Even though positive utopias were published in every year of the twentieth century, the dystopia has been the most frequently published form of utopian literature from World War I to the early twenty-first century. The dystopia uses the depiction of a usually extrapolated negative future as a means of warning the present to change its behavior. The message of the dystopia is that if the human race continues in the direction it is now heading, this is what will happen. The dystopia, thus, has a positive element in that it suggests the possibility of change. In this, the dystopia is in the tradition of the Jeremiad, or a work modeled on the Book of Jeremiah, in which a condemnation of contemporary behavior and a warning of retribution also holds out hope of improvement if the warning is heeded.
Although there were precursors, the dystopia came to prominence through four works: We (1924), by Yevgeny Zamyatin (1884–1937); Brave New World (1932), by Aldous Huxley (1894–1963); and Animal Farm (1945) and Nineteen Eighty-Four (1949), by George Orwell (Eric Arthur Blair; 1903–1950). They were concerned with the effects of the dominant ideologies of the twentieth century and each raised the question of the potential danger of a utopia based on one of these ideologies being imposed on some country. Such works continued to be written, albeit rarely as well, throughout the rest of the century. Later the dystopia was applied to other areas. Two works by John Brunner (1934–1995) are outstanding examples: Stand on Zanzibar (1968), focusing on the effects of overpopulation, and The Sheep Look Up (1972), focusing on the effects of pollution.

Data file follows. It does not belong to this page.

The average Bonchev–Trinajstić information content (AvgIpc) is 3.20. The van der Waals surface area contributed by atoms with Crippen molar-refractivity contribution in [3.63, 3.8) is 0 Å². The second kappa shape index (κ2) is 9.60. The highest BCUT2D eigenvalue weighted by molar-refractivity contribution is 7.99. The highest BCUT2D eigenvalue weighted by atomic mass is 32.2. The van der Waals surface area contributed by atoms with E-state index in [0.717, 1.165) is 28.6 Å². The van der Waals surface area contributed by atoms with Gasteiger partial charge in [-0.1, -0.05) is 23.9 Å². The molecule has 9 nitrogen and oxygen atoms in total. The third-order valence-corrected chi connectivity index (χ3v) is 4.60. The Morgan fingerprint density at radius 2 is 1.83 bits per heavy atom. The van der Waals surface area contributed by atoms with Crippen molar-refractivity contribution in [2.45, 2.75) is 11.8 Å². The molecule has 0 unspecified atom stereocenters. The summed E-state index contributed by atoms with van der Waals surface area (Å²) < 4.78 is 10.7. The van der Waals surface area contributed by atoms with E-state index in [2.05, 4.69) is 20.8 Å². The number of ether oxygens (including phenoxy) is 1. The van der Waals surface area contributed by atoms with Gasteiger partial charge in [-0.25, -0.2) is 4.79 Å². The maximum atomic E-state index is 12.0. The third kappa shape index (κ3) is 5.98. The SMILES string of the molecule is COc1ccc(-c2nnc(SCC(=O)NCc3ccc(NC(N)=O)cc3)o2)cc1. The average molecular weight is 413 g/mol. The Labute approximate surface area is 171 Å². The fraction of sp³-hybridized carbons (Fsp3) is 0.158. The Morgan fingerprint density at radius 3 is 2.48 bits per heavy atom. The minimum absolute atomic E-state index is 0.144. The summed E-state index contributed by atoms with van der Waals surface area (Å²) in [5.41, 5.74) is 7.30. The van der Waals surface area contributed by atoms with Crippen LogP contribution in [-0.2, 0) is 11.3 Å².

Some authors, such as Fredric Jameson and Sargent, have made a distinction between dystopia and anti-utopia. Sargent reserves the latter for works written against positive utopias or utopianism. Jameson does the same, but in doing so makes a political point by arguing that anti-utopianism has dominated the late twentieth century.
The most important twentieth-century theme of positive utopias has been feminism. The discovery of Herland (published serially in 1915) by Charlotte Perkins Gilman (1860–1935) with its first book publication in 1979 led to the discovery or rediscovery of many early feminist utopias, particularly The Description of a New World, Called the Blazing World (1666), by Margaret Cavendish, duchess of Newcastle (1623?–1674); A Serious Proposal to the Ladies (1694), by Mary Astell (1668–1731); and A Description of Millenium Hall (1762), by Sarah Scott (1723–1795).
Such feminist utopias are found throughout the history of utopian literature, but the greatest number were published from the mid-1970s through the end of the twentieth century, with the most important being those by Le Guin, Piercy, and Russ. Small feminist presses published many of these novels, and the many lesbian utopias were published almost exclusively by lesbian presses. Such lesbian utopias included Retreat: As It Was! (1979), by Donna J. Young; Daughters of a Coral Dawn (1984), by Katherine Forrest (b. 1939); and Womonseed: A Vision (1986), by Sunlight.
The other major theme of the late twentieth century was environmentalism. Ecotopia (1975), by Ernest Callenbach (b. 1929), the most influential of the environmental utopias, was initially published by a small press and then reissued by a mass-market publisher. Later, environmentalism and feminism combined in ecofeminism, and most utopias that are feminist or reflect environmentalism include the other perspective.
The aspect of turn-of-the-twenty-first-century utopian studies that might appear least connected to the tradition of utopianism is intentional communities, but most such communities had a clear vision of how they hoped to live, which was in many cases explicitly utopian. In most cases, the actuality of the communities had little to do with the visions. Still, the visions were there, and they attracted and continue to attract people who choose to try to live the vision, even if they regularly fail to do so.
Many intentional communities were founded in the late 1960s through the 1970s, and while most were short-lived, there are a substantial number of such communities, like Twin Oaks in Virginia and The Farm in Tennessee, that are well past their thirtieth anniversary. And there are individual communities in various countries that are past fifty or seventy-five years. The phenomenon continues to grow, with more communities planned and some founded each year, and although members now downplay the utopian aspects, they are still there.